Health Officials Issue Warning on Measles Exposure at Philadelphia International Airport

Health authorities warned this week that a traveler going through the Philadelphia Airport may have exposed others to the measles in recent days.
Health Officials Issue Warning on Measles Exposure at Philadelphia International Airport
Travelers check themselves in at a kiosk at Philadelphia International Airport in Philadelphia, Pa., on Sept. 2, 2022. (Alex Wong/Getty Images)
Jack Phillips
6/4/2024
Updated:
6/10/2024
0:00

Health authorities warned that a traveler going through the Philadelphia International Airport may have exposed others to the measles virus late last week.

The potential measles exposure occurred on Friday, May 31, 2024, from 2:50 p.m. to 6 p.m. local time in the Federal Inspection Area inside the airport’s Terminal A West, said the Philadelphia Health Department.

“We believe there is no threat to the general public associated with this case of measles,” Dr. Landrus Burress, the head of the city’s Division of Disease Control, said in a news release issued on Monday. “We encourage people who were possibly exposed to take action if they are not protected against measles.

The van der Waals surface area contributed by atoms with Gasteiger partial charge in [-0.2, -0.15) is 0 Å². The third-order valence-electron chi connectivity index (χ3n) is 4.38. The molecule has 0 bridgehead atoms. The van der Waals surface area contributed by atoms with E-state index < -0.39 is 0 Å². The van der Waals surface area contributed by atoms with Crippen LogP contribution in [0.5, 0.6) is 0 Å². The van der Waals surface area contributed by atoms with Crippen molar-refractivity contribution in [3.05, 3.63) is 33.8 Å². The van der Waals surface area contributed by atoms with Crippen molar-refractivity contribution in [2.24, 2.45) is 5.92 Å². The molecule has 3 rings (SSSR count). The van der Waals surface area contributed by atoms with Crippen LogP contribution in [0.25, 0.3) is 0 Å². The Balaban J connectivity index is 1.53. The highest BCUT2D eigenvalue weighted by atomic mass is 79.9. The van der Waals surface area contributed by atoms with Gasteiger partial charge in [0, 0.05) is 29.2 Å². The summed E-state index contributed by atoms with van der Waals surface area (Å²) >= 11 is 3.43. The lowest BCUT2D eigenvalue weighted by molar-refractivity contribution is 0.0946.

“Many countries, including travel destinations, are experiencing measles outbreaks, so the potential for travel-related measles cases and subsequent outbreaks in the United States has increased,” he continued, adding that people should “follow the CDC’s immunization schedule and get their children fully vaccinated” and for people traveling outside the United States to also get the shots if need be.

Information about whether the individual was traveling to or from another country, if they are an employee, and more details were not provided. Federal Inspection Areas are places inside airports that include U.S. Customs and Border Protection personnel who inspect individuals or luggage as they enter the United States from other countries.

The agency, however, said that the potential exposure isn’t related to a measles outbreak that was reported in May in Philadelphia.
Several days ago, in a separate alert, officials in Washington state warned that a case of measles was confirmed in an Arizona resident who had traveled through Seattle-Tacoma International Airport in recent days. That individual passed through the airport on May 10 and May 11 while he was infected with the virus, said authorities in King County.

Measles Symptoms

Authorities say measles, a highly infectious virus, generally shows up in two stages. In the first, most people develop a fever higher than 101 degrees Fahrenheit, runny nose, watery red eyes, or cough. These symptoms generally start seven to 14 days after being exposed.
Officials say the second stage of measles starts about two to three days after the initial symptoms. Some people develop what is known as Koplik spots—tiny white spots—inside the mouth, according to the U.S. Centers for Disease Control and Prevention (CDC).

Three to five days after the first symptoms begin, the telltale measles rash starts to appear on the patient’s face near the hairline area before it spreads to the rest of the body, spreading downward.